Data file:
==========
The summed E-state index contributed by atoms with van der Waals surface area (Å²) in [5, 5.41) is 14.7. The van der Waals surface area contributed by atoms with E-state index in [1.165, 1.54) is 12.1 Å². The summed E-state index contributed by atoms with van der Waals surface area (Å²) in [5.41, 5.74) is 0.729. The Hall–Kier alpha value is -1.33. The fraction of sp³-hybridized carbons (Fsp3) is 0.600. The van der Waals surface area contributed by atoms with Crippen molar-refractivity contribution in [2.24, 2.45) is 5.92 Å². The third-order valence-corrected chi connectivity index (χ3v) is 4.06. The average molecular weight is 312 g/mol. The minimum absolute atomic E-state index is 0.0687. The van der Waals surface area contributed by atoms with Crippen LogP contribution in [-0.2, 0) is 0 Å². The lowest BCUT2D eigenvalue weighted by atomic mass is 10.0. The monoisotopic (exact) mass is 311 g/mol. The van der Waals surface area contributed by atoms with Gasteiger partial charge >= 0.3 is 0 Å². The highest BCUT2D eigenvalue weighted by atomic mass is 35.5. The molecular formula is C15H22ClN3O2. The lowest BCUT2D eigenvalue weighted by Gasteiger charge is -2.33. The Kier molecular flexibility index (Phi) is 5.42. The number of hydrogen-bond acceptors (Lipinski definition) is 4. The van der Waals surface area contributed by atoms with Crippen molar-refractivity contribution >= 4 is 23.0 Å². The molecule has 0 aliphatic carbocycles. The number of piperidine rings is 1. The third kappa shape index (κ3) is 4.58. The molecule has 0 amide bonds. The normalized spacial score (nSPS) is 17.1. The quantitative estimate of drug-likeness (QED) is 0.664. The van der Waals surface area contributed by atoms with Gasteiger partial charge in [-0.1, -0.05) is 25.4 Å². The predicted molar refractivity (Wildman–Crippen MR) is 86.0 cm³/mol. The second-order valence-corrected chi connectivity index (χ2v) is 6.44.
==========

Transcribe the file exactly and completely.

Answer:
The summed E-state index contributed by atoms with van der Waals surface area (Å²) in [5, 5.41) is 14.7. The van der Waals surface area contributed by atoms with E-state index in [1.165, 1.54) is 12.1 Å². The summed E-state index contributed by atoms with van der Waals surface area (Å²) in [5.41, 5.74) is 0.729. The Hall–Kier alpha value is -1.33. The fraction of sp³-hybridized carbons (Fsp3) is 0.600. The van der Waals surface area contributed by atoms with Crippen molar-refractivity contribution in [2.24, 2.45) is 5.92 Å². The third-order valence-corrected chi connectivity index (χ3v) is 4.06. The average molecular weight is 312 g/mol. The minimum absolute atomic E-state index is 0.0687. The van der Waals surface area contributed by atoms with Crippen LogP contribution in [-0.2, 0) is 0 Å². The lowest BCUT2D eigenvalue weighted by atomic mass is 10.0. The monoisotopic (exact) mass is 311 g/mol. The van der Waals surface area contributed by atoms with Gasteiger partial charge >= 0.3 is 0 Å². The highest BCUT2D eigenvalue weighted by atomic mass is 35.5. The molecular formula is C15H22ClN3O2. The lowest BCUT2D eigenvalue weighted by Gasteiger charge is -2.33. The Kier molecular flexibility index (Phi) is 5.42. The number of hydrogen-bond acceptors (Lipinski definition) is 4. The van der Waals surface area contributed by atoms with Crippen molar-refractivity contribution >= 4 is 23.0 Å². The molecule has 0 aliphatic carbocycles. The number of piperidine rings is 1. The third kappa shape index (κ3) is 4.58. The molecule has 0 amide bonds. The normalized spacial score (nSPS) is 17.1. The quantitative estimate of drug-likeness (QED) is 0.664. The van der Waals surface area contributed by atoms with Gasteiger partial charge in [-0.1, -0.05) is 25.4 Å². The predicted molar refractivity (Wildman–Crippen MR) is 86.0 cm³/mol. The second-order valence-corrected chi connectivity index (χ2v) is 6.44.